Prove that among any 100 integers there are always two whose difference is divisible by...
Prove that among any 100 integers there are always two whose difference is divisible by 99. How can I prove this?
Answer & Explanation
Let be the remainder when the i-th integer in our list is divided by 99.
There are only 99 conceivable remainders, the numbers 0 to 98.
Since there are 100 integers in our list, and only 99 conceivable remainders, there must be two different numbers in our list which have the same remainder. This is a consequence of the Pigeonhole Principle, but the fact is clear even without a name for it.
Finally, if two numbers have the same remainder on division by 99, their difference is divisible by 99.
Here's a proof requiring no knowledge of division or remainders. Suppose a counterexample exists, i.e. there are 100 integers such that . Then they are distinct, so we may index them so that they're strictly ordered . Now if then by replacing by and reordering we obtain a new counterexample of smaller interval length (), since the new sequence has the same min, by , but has smaller max , and the new sequence remains a counterexample, since .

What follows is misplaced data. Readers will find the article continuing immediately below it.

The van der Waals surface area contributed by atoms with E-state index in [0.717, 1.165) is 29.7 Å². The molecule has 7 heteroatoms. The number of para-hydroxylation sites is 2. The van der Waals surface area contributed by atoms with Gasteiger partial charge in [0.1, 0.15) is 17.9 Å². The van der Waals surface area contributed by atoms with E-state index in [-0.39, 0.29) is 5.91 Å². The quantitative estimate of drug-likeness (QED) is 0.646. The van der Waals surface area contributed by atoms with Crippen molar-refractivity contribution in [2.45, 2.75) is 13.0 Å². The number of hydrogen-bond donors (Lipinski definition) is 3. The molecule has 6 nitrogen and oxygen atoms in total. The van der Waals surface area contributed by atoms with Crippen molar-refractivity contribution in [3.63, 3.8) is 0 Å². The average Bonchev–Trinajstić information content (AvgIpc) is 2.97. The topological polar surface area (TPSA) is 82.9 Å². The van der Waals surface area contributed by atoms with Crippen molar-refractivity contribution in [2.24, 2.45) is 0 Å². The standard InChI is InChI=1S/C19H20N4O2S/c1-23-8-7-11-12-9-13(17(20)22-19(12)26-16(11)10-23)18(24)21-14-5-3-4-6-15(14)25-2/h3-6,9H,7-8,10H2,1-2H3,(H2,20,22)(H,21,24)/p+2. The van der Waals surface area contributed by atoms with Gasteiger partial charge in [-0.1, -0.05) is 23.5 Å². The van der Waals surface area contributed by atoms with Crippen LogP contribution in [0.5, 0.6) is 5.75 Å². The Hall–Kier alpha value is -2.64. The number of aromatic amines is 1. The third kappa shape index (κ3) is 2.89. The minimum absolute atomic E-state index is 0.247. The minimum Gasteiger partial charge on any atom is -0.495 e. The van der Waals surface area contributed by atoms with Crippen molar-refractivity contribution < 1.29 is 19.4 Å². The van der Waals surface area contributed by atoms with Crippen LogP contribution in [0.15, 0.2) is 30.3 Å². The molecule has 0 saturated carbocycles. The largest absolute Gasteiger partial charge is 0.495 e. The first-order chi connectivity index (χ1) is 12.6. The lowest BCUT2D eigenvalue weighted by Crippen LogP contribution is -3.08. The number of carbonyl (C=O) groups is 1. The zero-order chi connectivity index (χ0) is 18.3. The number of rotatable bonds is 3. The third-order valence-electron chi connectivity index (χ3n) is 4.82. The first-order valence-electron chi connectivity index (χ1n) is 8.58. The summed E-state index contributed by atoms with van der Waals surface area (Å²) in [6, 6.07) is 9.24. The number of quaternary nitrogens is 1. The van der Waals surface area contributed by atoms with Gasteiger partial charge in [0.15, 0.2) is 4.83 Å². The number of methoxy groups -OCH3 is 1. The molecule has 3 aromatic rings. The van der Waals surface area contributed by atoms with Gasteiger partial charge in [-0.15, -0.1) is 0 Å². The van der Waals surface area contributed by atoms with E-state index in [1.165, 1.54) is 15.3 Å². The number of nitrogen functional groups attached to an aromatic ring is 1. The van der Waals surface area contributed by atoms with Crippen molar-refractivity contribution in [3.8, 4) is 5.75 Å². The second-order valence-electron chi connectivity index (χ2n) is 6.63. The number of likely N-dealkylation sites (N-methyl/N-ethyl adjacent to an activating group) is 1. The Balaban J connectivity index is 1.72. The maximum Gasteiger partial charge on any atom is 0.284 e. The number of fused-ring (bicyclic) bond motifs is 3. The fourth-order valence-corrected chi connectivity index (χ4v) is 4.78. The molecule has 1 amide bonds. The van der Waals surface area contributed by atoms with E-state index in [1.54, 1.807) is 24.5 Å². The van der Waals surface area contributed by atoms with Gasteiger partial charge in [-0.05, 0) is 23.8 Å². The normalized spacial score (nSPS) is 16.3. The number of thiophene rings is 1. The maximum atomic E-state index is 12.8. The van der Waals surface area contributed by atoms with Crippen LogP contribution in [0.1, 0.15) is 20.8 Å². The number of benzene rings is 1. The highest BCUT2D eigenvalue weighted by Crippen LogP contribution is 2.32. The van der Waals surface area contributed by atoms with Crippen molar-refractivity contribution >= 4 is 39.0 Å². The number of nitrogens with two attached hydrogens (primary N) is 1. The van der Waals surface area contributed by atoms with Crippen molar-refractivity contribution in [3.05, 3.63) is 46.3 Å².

Thus the least length counterexample must have length , hence its 100 integers all lie in the length 99 interval of consecutive integers . Therefore, by the pigeonhole (box) principle, two of the integers are equal, a contradiction.